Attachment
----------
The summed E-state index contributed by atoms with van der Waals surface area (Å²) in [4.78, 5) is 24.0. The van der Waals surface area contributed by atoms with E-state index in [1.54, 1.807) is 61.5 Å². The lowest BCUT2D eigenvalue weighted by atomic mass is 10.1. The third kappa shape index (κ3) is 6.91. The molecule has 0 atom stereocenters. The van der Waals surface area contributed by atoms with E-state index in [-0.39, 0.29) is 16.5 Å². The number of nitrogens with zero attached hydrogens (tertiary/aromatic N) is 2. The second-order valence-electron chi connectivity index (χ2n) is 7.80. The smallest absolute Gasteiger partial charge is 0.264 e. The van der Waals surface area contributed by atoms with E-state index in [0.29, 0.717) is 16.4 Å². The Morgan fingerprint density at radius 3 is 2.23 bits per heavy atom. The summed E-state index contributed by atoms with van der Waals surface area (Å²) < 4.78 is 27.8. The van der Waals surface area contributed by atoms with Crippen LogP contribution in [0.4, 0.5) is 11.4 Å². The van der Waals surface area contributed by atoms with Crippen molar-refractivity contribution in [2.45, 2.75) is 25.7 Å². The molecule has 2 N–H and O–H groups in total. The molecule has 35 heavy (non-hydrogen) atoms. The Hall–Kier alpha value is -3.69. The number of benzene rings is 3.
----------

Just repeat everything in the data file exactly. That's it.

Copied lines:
The summed E-state index contributed by atoms with van der Waals surface area (Å²) in [4.78, 5) is 24.0. The van der Waals surface area contributed by atoms with E-state index in [1.54, 1.807) is 61.5 Å². The lowest BCUT2D eigenvalue weighted by atomic mass is 10.1. The third kappa shape index (κ3) is 6.91. The molecule has 0 atom stereocenters. The van der Waals surface area contributed by atoms with E-state index in [-0.39, 0.29) is 16.5 Å². The number of nitrogens with zero attached hydrogens (tertiary/aromatic N) is 2. The second-order valence-electron chi connectivity index (χ2n) is 7.80. The smallest absolute Gasteiger partial charge is 0.264 e. The van der Waals surface area contributed by atoms with E-state index in [0.29, 0.717) is 16.4 Å². The Morgan fingerprint density at radius 3 is 2.23 bits per heavy atom. The summed E-state index contributed by atoms with van der Waals surface area (Å²) < 4.78 is 27.8. The van der Waals surface area contributed by atoms with Crippen LogP contribution in [0.4, 0.5) is 11.4 Å². The van der Waals surface area contributed by atoms with Crippen molar-refractivity contribution in [2.45, 2.75) is 25.7 Å². The molecule has 2 N–H and O–H groups in total. The molecule has 35 heavy (non-hydrogen) atoms. The Hall–Kier alpha value is -3.69. The number of benzene rings is 3.